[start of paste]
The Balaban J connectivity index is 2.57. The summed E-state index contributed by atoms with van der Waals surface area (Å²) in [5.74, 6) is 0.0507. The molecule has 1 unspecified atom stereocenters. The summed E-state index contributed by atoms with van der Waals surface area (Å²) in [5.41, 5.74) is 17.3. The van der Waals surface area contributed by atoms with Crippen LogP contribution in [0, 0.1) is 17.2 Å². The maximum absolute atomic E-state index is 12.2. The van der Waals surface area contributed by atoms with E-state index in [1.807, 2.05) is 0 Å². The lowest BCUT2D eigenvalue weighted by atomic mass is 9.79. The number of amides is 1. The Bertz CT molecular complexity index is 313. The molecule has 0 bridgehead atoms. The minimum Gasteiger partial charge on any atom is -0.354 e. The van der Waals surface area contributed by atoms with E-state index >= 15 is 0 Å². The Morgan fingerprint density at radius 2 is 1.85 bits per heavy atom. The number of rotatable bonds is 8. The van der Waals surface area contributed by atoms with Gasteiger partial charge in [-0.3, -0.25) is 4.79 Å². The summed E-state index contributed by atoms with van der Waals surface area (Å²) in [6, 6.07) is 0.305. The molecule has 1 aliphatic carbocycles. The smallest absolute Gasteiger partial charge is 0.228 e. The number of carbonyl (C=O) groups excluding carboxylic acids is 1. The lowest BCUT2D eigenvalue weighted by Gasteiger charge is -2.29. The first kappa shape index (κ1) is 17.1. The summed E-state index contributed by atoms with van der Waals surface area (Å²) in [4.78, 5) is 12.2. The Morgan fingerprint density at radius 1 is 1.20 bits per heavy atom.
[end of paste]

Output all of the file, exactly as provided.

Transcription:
The Balaban J connectivity index is 2.57. The summed E-state index contributed by atoms with van der Waals surface area (Å²) in [5.74, 6) is 0.0507. The molecule has 1 unspecified atom stereocenters. The summed E-state index contributed by atoms with van der Waals surface area (Å²) in [5.41, 5.74) is 17.3. The van der Waals surface area contributed by atoms with Crippen LogP contribution in [0, 0.1) is 17.2 Å². The maximum absolute atomic E-state index is 12.2. The van der Waals surface area contributed by atoms with E-state index in [1.807, 2.05) is 0 Å². The lowest BCUT2D eigenvalue weighted by atomic mass is 9.79. The number of amides is 1. The Bertz CT molecular complexity index is 313. The molecule has 0 bridgehead atoms. The minimum Gasteiger partial charge on any atom is -0.354 e. The van der Waals surface area contributed by atoms with E-state index >= 15 is 0 Å². The Morgan fingerprint density at radius 2 is 1.85 bits per heavy atom. The number of rotatable bonds is 8. The van der Waals surface area contributed by atoms with Gasteiger partial charge in [-0.3, -0.25) is 4.79 Å². The summed E-state index contributed by atoms with van der Waals surface area (Å²) in [6, 6.07) is 0.305. The molecule has 1 aliphatic carbocycles. The smallest absolute Gasteiger partial charge is 0.228 e. The number of carbonyl (C=O) groups excluding carboxylic acids is 1. The lowest BCUT2D eigenvalue weighted by Gasteiger charge is -2.29. The first kappa shape index (κ1) is 17.1. The summed E-state index contributed by atoms with van der Waals surface area (Å²) in [4.78, 5) is 12.2. The Morgan fingerprint density at radius 1 is 1.20 bits per heavy atom.